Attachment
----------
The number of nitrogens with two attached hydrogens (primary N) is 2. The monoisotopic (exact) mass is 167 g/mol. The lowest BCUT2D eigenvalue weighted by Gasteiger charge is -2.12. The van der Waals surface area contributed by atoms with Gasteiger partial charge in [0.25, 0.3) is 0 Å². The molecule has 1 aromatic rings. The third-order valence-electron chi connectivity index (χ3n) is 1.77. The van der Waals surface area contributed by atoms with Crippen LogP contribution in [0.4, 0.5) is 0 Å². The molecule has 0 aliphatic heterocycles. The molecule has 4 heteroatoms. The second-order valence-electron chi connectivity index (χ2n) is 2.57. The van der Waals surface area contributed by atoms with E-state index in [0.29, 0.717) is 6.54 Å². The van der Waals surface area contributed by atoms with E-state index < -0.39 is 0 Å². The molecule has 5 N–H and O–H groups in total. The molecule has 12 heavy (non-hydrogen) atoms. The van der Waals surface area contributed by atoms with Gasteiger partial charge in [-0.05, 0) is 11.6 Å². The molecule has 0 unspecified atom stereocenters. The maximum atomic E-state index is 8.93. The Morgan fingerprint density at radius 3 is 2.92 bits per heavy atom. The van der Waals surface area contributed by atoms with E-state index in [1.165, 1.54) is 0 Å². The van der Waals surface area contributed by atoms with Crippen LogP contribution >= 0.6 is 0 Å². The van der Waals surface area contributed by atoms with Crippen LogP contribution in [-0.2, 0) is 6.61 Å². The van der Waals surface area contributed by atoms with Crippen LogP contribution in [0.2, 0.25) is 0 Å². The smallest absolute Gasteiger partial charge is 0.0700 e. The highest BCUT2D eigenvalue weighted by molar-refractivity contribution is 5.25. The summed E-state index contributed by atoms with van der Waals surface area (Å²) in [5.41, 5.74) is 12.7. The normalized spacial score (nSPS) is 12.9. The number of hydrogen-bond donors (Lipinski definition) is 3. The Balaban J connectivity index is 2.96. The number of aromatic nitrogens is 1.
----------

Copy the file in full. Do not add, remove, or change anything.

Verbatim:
The number of nitrogens with two attached hydrogens (primary N) is 2. The monoisotopic (exact) mass is 167 g/mol. The lowest BCUT2D eigenvalue weighted by Gasteiger charge is -2.12. The van der Waals surface area contributed by atoms with Gasteiger partial charge in [0.25, 0.3) is 0 Å². The molecule has 1 aromatic rings. The third-order valence-electron chi connectivity index (χ3n) is 1.77. The van der Waals surface area contributed by atoms with Crippen LogP contribution in [0.4, 0.5) is 0 Å². The molecule has 0 aliphatic heterocycles. The molecule has 4 heteroatoms. The second-order valence-electron chi connectivity index (χ2n) is 2.57. The van der Waals surface area contributed by atoms with E-state index in [0.29, 0.717) is 6.54 Å². The van der Waals surface area contributed by atoms with E-state index < -0.39 is 0 Å². The molecule has 5 N–H and O–H groups in total. The molecule has 12 heavy (non-hydrogen) atoms. The van der Waals surface area contributed by atoms with Gasteiger partial charge in [-0.05, 0) is 11.6 Å². The molecule has 0 unspecified atom stereocenters. The maximum atomic E-state index is 8.93. The Morgan fingerprint density at radius 3 is 2.92 bits per heavy atom. The van der Waals surface area contributed by atoms with E-state index in [1.165, 1.54) is 0 Å². The van der Waals surface area contributed by atoms with Crippen LogP contribution >= 0.6 is 0 Å². The van der Waals surface area contributed by atoms with Crippen LogP contribution in [-0.2, 0) is 6.61 Å². The van der Waals surface area contributed by atoms with Crippen LogP contribution in [0.2, 0.25) is 0 Å². The smallest absolute Gasteiger partial charge is 0.0700 e. The highest BCUT2D eigenvalue weighted by molar-refractivity contribution is 5.25. The summed E-state index contributed by atoms with van der Waals surface area (Å²) in [5.41, 5.74) is 12.7. The normalized spacial score (nSPS) is 12.9. The number of hydrogen-bond donors (Lipinski definition) is 3. The Balaban J connectivity index is 2.96. The number of aromatic nitrogens is 1.